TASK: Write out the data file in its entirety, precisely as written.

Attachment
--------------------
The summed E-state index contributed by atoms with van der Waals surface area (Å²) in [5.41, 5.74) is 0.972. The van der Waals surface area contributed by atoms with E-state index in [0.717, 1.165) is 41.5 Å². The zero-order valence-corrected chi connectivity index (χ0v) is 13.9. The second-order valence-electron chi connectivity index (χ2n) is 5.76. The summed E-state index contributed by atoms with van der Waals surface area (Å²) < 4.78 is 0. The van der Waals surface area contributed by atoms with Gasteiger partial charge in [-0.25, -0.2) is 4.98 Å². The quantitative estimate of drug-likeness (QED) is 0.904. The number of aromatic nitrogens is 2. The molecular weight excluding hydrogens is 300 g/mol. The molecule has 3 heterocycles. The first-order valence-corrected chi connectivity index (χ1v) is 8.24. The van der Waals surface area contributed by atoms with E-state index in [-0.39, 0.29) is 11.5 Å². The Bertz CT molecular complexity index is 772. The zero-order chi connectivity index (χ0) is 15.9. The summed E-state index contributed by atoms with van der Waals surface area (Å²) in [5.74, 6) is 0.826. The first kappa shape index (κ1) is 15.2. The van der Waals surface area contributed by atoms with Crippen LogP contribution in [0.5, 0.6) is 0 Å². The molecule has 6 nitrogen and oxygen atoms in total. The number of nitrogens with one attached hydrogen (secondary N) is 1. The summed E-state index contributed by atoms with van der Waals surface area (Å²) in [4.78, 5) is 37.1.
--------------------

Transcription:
The summed E-state index contributed by atoms with van der Waals surface area (Å²) in [5.41, 5.74) is 0.972. The van der Waals surface area contributed by atoms with E-state index in [0.717, 1.165) is 41.5 Å². The zero-order valence-corrected chi connectivity index (χ0v) is 13.9. The second-order valence-electron chi connectivity index (χ2n) is 5.76. The summed E-state index contributed by atoms with van der Waals surface area (Å²) < 4.78 is 0. The van der Waals surface area contributed by atoms with Gasteiger partial charge in [-0.25, -0.2) is 4.98 Å². The quantitative estimate of drug-likeness (QED) is 0.904. The number of aromatic nitrogens is 2. The molecular weight excluding hydrogens is 300 g/mol. The molecule has 3 heterocycles. The first-order valence-corrected chi connectivity index (χ1v) is 8.24. The van der Waals surface area contributed by atoms with E-state index in [-0.39, 0.29) is 11.5 Å². The Bertz CT molecular complexity index is 772. The zero-order chi connectivity index (χ0) is 15.9. The summed E-state index contributed by atoms with van der Waals surface area (Å²) in [5.74, 6) is 0.826. The first kappa shape index (κ1) is 15.2. The van der Waals surface area contributed by atoms with Crippen LogP contribution in [0.5, 0.6) is 0 Å². The molecule has 6 nitrogen and oxygen atoms in total. The number of nitrogens with one attached hydrogen (secondary N) is 1. The summed E-state index contributed by atoms with van der Waals surface area (Å²) in [4.78, 5) is 37.1.